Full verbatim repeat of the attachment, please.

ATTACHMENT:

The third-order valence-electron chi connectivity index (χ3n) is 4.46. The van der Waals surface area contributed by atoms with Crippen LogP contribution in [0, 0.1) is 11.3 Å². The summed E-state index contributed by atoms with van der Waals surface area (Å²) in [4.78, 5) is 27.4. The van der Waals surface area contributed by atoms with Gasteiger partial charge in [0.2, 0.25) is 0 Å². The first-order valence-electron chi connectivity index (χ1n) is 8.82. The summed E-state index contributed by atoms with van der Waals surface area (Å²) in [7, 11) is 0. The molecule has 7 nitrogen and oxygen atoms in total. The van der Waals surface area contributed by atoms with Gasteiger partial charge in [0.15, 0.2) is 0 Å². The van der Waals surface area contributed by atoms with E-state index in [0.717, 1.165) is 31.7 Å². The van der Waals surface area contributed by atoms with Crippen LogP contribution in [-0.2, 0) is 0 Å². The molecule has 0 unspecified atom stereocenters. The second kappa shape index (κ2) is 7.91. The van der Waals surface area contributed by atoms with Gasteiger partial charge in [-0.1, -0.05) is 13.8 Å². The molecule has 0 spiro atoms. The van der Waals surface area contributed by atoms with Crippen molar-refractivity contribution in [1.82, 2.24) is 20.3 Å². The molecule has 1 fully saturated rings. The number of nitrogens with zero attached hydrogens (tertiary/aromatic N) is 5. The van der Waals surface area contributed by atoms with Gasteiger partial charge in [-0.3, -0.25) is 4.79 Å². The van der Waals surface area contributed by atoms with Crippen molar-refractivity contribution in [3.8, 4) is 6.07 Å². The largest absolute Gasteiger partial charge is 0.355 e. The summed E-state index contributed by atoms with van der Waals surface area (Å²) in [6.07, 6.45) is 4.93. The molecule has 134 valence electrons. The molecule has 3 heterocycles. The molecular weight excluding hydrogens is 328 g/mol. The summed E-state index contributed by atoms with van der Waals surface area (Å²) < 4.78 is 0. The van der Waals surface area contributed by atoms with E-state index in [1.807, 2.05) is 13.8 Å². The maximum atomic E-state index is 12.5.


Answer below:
The third-order valence-electron chi connectivity index (χ3n) is 4.46. The van der Waals surface area contributed by atoms with Crippen LogP contribution in [0, 0.1) is 11.3 Å². The summed E-state index contributed by atoms with van der Waals surface area (Å²) in [4.78, 5) is 27.4. The van der Waals surface area contributed by atoms with Gasteiger partial charge in [0.2, 0.25) is 0 Å². The first-order valence-electron chi connectivity index (χ1n) is 8.82. The summed E-state index contributed by atoms with van der Waals surface area (Å²) in [7, 11) is 0. The molecule has 7 nitrogen and oxygen atoms in total. The van der Waals surface area contributed by atoms with Gasteiger partial charge in [0.15, 0.2) is 0 Å². The van der Waals surface area contributed by atoms with E-state index in [0.717, 1.165) is 31.7 Å². The van der Waals surface area contributed by atoms with Crippen LogP contribution in [-0.2, 0) is 0 Å². The molecule has 0 unspecified atom stereocenters. The second kappa shape index (κ2) is 7.91. The van der Waals surface area contributed by atoms with Gasteiger partial charge in [-0.1, -0.05) is 13.8 Å². The molecule has 0 spiro atoms. The van der Waals surface area contributed by atoms with Crippen molar-refractivity contribution in [1.82, 2.24) is 20.3 Å². The molecule has 1 fully saturated rings. The number of nitrogens with zero attached hydrogens (tertiary/aromatic N) is 5. The van der Waals surface area contributed by atoms with Gasteiger partial charge in [-0.3, -0.25) is 4.79 Å². The van der Waals surface area contributed by atoms with Crippen molar-refractivity contribution in [3.8, 4) is 6.07 Å². The largest absolute Gasteiger partial charge is 0.355 e. The summed E-state index contributed by atoms with van der Waals surface area (Å²) in [6.07, 6.45) is 4.93. The molecule has 134 valence electrons. The molecule has 3 heterocycles. The molecular weight excluding hydrogens is 328 g/mol. The summed E-state index contributed by atoms with van der Waals surface area (Å²) < 4.78 is 0. The van der Waals surface area contributed by atoms with E-state index in [1.807, 2.05) is 13.8 Å². The maximum atomic E-state index is 12.5.